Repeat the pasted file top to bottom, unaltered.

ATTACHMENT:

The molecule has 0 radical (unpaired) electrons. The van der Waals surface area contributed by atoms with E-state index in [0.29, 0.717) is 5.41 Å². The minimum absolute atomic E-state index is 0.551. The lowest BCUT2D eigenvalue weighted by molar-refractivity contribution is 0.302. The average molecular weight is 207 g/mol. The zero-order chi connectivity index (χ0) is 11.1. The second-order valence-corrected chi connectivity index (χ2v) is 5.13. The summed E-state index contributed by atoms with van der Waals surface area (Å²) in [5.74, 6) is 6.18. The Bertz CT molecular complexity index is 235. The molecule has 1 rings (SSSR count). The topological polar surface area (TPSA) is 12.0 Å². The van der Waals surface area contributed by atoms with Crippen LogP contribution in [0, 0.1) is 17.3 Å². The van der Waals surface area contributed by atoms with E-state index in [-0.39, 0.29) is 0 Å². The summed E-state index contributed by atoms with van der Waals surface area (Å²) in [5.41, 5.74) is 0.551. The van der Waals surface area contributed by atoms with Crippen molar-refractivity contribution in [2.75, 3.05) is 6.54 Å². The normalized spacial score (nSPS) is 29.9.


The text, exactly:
The molecule has 0 radical (unpaired) electrons. The van der Waals surface area contributed by atoms with E-state index in [0.29, 0.717) is 5.41 Å². The minimum absolute atomic E-state index is 0.551. The lowest BCUT2D eigenvalue weighted by molar-refractivity contribution is 0.302. The average molecular weight is 207 g/mol. The zero-order chi connectivity index (χ0) is 11.1. The second-order valence-corrected chi connectivity index (χ2v) is 5.13. The summed E-state index contributed by atoms with van der Waals surface area (Å²) in [5.74, 6) is 6.18. The Bertz CT molecular complexity index is 235. The molecule has 1 rings (SSSR count). The topological polar surface area (TPSA) is 12.0 Å². The van der Waals surface area contributed by atoms with Crippen LogP contribution in [0, 0.1) is 17.3 Å². The van der Waals surface area contributed by atoms with E-state index in [-0.39, 0.29) is 0 Å². The summed E-state index contributed by atoms with van der Waals surface area (Å²) in [5.41, 5.74) is 0.551. The van der Waals surface area contributed by atoms with Crippen molar-refractivity contribution in [2.75, 3.05) is 6.54 Å². The normalized spacial score (nSPS) is 29.9.